My job as a professor in the tourism field has provided lots of travel opportunities. In April 2004 I boarded a plane bound for Korea.
However, as we travelled, I started to suffer serious discomfort in the left abdomen region, which became increasingly more painful (I had experienced a similar event some 6 months earlier but dismissed it as a virus). Over the next few days I made several trips to the local hospital and undertook x-rays and various medications – being in a foreign country with no language in common made the whole event really scary.
On return to Australia, I visited a local GP. My blood tests came back normal so I was quite relieved. But then I got a call from my GP to say that an ultrasound I had a few days earlier had identified "a mass", which might be a tumour. I remember feeling totally numb and disbelieving – perhaps like many people I thought it might be a mistake. A CT scan then revealed lymphoma – cancer. As a fit middle-aged person, this came as a complete surprise. I knew very little about lymphoma and found myself, together with my husband (Graham), embarking on a medical "merry-go-round". It seems I may have had the illness for many years before it advanced and started pressing on vital organs.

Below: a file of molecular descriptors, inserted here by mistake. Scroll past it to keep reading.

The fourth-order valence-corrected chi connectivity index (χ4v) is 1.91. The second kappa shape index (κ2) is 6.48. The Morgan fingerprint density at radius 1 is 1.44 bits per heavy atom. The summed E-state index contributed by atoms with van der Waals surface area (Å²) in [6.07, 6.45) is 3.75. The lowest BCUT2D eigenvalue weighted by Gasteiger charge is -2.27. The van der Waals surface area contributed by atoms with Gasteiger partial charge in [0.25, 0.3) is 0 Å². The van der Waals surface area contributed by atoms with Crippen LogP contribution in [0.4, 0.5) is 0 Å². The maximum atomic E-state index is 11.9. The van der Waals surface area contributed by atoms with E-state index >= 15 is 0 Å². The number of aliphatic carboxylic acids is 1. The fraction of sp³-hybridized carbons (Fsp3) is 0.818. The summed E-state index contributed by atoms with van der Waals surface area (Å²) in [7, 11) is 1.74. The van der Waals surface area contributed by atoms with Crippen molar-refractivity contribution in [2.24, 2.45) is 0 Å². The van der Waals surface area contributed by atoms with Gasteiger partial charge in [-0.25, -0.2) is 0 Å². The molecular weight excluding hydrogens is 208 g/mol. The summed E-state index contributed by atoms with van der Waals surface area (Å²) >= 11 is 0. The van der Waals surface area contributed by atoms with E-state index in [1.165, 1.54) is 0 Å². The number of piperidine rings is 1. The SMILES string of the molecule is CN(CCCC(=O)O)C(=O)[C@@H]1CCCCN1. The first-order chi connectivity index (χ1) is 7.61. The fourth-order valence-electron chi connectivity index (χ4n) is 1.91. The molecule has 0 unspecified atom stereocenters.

I started CHOP chemotherapy treatment, followed by another drug Mabthera. While the treatment period was not something I enjoyed, it has become something of a distant memory (the more distant the better!!). I have also had a stem cell harvest and these have been saved for potential later use.
Challenged by my illness, and wanting to inspire research into lymphoma, I spoke to my artist father (Howard Sparks) about holding a fund raising art exhibition. In December 2004 we held an art exhibition to raise funds for the lymphoma research program and raised $13,000. This fund-raising program supports a project under the leadership of Professor Lyn Griffith, Director of Griffith's Genomics Research Centre.
In 2005 I set myself the goal of getting my life on track for a healthy future. I attended a health retreat which provided me with a way of feeling positive, and partially in control of my destiny. It was also great fun, even if a bit tough! The retreat provided a significant turning point for me in terms of moving from the 'sick' person to a 'well' person. It also helped me at a time that my conventional treatment finished and I was 'on my own' to cope with an uncertain future. I have since taken up Yoga, have travelled and am now able to reflect and to regain confidence in my own physical and mental abilities.
Like many people who face life-threatening illness, I have appreciated the value of friends, family and a supportive work environment. Life will never be as it was before diagnosis but it is the life I have to deal with and I aim to do the best I can at remaining healthy and happy. When the future looks tough, I try my best to 'live in the moment', although I am not always successful at this!
Right now, I feel positive; I am working and am focusing on living a happy and healthy life. That doesn't mean I don't think about my illness, I do. I'm still on regular blood tests and an annual body scan but so far so good. My goal is to maintain a state of remission for as many years as possible!